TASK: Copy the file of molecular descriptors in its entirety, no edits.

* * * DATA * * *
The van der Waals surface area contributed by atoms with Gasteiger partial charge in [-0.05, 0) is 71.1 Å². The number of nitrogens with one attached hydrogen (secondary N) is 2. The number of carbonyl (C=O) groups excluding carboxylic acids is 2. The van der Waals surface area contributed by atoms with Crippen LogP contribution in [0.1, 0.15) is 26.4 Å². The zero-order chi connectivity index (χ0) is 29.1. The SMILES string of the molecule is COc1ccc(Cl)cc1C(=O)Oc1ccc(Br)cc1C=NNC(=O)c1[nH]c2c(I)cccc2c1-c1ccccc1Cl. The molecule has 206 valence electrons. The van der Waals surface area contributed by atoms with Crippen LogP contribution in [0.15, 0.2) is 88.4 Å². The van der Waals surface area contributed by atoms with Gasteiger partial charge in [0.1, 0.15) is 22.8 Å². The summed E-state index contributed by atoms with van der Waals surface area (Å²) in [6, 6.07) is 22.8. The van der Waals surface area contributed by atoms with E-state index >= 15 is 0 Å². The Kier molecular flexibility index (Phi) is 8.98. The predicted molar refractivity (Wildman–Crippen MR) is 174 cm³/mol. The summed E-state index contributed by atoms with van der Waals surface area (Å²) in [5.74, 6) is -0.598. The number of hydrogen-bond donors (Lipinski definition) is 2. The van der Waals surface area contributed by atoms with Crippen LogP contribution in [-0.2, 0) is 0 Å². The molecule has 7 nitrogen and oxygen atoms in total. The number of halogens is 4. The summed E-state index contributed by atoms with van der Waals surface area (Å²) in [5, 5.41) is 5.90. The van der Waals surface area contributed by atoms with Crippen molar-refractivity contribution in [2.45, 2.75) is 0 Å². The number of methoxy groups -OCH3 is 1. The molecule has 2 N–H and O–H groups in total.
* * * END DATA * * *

The van der Waals surface area contributed by atoms with Gasteiger partial charge in [-0.05, 0) is 71.1 Å². The number of nitrogens with one attached hydrogen (secondary N) is 2. The number of carbonyl (C=O) groups excluding carboxylic acids is 2. The van der Waals surface area contributed by atoms with Crippen LogP contribution in [0.1, 0.15) is 26.4 Å². The zero-order chi connectivity index (χ0) is 29.1. The SMILES string of the molecule is COc1ccc(Cl)cc1C(=O)Oc1ccc(Br)cc1C=NNC(=O)c1[nH]c2c(I)cccc2c1-c1ccccc1Cl. The molecule has 206 valence electrons. The van der Waals surface area contributed by atoms with Crippen LogP contribution in [0.15, 0.2) is 88.4 Å². The van der Waals surface area contributed by atoms with Gasteiger partial charge in [0.1, 0.15) is 22.8 Å². The summed E-state index contributed by atoms with van der Waals surface area (Å²) in [6, 6.07) is 22.8. The van der Waals surface area contributed by atoms with E-state index >= 15 is 0 Å². The Kier molecular flexibility index (Phi) is 8.98. The predicted molar refractivity (Wildman–Crippen MR) is 174 cm³/mol. The summed E-state index contributed by atoms with van der Waals surface area (Å²) in [5.74, 6) is -0.598. The number of hydrogen-bond donors (Lipinski definition) is 2. The van der Waals surface area contributed by atoms with Crippen LogP contribution in [-0.2, 0) is 0 Å². The molecule has 7 nitrogen and oxygen atoms in total. The number of halogens is 4. The summed E-state index contributed by atoms with van der Waals surface area (Å²) in [5, 5.41) is 5.90. The van der Waals surface area contributed by atoms with Crippen molar-refractivity contribution in [2.45, 2.75) is 0 Å². The number of methoxy groups -OCH3 is 1. The molecule has 2 N–H and O–H groups in total.